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dc.contributor.authorTarr, Clayton Carlyle
dc.description.abstractThis study examines frame narratives from the late eighteenth century through the late Victorian period. Studies of the Gothic have either neglected framing devices or dismissed them as conventions that establish structures of narrative. This project, however, reads them as formally destabilizing. While frame narratives appear to provide structure—limits, boundaries, borders—they far more frequently disturb narrative cohesiveness. Starting with Ann Radcliffe’s revolutionary approach, which situated the frame narrative within the fiction itself rather than outside as paratext, novelists used form to intensify the Gothic effect. In Mary Shelley’s Frankenstein, for example, Walton’s letters enclose Victor’s central narrative, but when the creature authoritatively appears in both sections of the frame, the comforting narrative boundary between character and reader ruptures. The study proceeds with chapters on Walter Scott, Mary Shelley, Charles Robert Maturin, and James Hogg. In addition, it interrogates how several nineteenth-century writers reimagine the Gothic frame, first through chapters on the Brontës and Dickens, and finally through Joseph Conrad and Henry James. “The Force of a Frame” excavates, for the first time, the rich relations between frame and form to develop a new understanding of the narrative dynamics and aesthetic vibrancy of the Gothic novel. Far from tangential, the Gothic novel in fact provides a foundation for aesthetic realism. Perhaps it is not the comfortable realism we expect, that which directs us towards claims of objectivity, but it is a realism based on human experience, the often disturbing, sometimes horrifying reality of perspective, untruth, and doubt.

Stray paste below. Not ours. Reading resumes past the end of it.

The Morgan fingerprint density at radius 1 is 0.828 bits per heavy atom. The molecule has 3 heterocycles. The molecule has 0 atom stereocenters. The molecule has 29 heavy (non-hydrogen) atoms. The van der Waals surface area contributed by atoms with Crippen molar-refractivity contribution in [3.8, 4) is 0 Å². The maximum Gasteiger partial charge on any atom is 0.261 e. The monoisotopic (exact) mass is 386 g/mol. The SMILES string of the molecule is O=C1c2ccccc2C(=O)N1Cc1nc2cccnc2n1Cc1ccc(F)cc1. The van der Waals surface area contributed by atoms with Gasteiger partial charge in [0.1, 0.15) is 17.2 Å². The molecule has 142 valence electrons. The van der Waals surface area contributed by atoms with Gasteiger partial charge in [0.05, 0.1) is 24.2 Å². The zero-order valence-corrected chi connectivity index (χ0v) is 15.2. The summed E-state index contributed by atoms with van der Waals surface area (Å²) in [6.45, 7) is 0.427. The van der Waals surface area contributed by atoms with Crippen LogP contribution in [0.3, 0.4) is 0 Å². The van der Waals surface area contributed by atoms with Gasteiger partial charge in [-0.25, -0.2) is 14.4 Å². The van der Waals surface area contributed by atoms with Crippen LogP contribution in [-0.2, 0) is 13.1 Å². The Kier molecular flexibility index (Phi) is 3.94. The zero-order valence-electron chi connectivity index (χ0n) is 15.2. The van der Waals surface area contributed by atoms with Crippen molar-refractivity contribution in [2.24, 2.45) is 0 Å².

dc.subjectNovel, Gothic, Realism, Framing devices, Narrative, Aesthetics, Print culture
dc.titleThe force of a frame
dc.title.alternativenarrative boundaries and the Gothic novel
dc.description.advisorRichard Menke
dc.description.committeeRichard Menke
dc.description.committeeChloe Wigston Smith
dc.description.committeeRoxanne Eberle

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